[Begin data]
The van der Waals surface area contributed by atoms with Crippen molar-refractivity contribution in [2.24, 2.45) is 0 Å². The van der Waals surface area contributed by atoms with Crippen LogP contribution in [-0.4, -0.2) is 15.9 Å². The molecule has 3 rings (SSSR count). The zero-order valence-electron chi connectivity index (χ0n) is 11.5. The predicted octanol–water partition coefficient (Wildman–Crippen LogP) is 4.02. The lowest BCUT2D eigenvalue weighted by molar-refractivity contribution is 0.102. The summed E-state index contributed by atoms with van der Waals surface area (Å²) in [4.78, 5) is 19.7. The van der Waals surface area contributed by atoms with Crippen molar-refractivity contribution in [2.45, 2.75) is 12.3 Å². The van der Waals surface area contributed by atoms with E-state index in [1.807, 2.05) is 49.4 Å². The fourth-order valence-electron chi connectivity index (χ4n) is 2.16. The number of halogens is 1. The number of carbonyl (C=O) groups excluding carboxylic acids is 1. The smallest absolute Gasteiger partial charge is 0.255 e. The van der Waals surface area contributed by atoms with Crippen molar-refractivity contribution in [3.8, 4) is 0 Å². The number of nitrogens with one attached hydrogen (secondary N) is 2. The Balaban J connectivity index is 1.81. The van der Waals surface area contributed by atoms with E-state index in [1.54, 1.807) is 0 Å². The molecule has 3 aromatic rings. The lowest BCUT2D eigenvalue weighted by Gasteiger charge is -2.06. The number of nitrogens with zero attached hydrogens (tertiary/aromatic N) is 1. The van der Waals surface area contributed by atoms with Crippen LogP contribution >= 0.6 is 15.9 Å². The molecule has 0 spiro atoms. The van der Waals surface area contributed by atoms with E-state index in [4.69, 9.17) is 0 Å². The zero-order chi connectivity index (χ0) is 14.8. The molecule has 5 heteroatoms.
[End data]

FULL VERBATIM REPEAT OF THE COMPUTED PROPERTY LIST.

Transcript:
The van der Waals surface area contributed by atoms with Crippen molar-refractivity contribution in [2.24, 2.45) is 0 Å². The van der Waals surface area contributed by atoms with Crippen LogP contribution in [-0.4, -0.2) is 15.9 Å². The molecule has 3 rings (SSSR count). The zero-order valence-electron chi connectivity index (χ0n) is 11.5. The predicted octanol–water partition coefficient (Wildman–Crippen LogP) is 4.02. The lowest BCUT2D eigenvalue weighted by molar-refractivity contribution is 0.102. The summed E-state index contributed by atoms with van der Waals surface area (Å²) in [4.78, 5) is 19.7. The van der Waals surface area contributed by atoms with Crippen molar-refractivity contribution in [2.45, 2.75) is 12.3 Å². The van der Waals surface area contributed by atoms with E-state index in [1.807, 2.05) is 49.4 Å². The fourth-order valence-electron chi connectivity index (χ4n) is 2.16. The number of halogens is 1. The number of carbonyl (C=O) groups excluding carboxylic acids is 1. The smallest absolute Gasteiger partial charge is 0.255 e. The van der Waals surface area contributed by atoms with Crippen molar-refractivity contribution in [3.8, 4) is 0 Å². The number of nitrogens with one attached hydrogen (secondary N) is 2. The Balaban J connectivity index is 1.81. The van der Waals surface area contributed by atoms with E-state index in [1.54, 1.807) is 0 Å². The molecule has 3 aromatic rings. The lowest BCUT2D eigenvalue weighted by Gasteiger charge is -2.06. The number of nitrogens with zero attached hydrogens (tertiary/aromatic N) is 1. The van der Waals surface area contributed by atoms with Crippen LogP contribution >= 0.6 is 15.9 Å². The molecule has 0 spiro atoms. The van der Waals surface area contributed by atoms with E-state index in [4.69, 9.17) is 0 Å². The zero-order chi connectivity index (χ0) is 14.8. The molecule has 5 heteroatoms.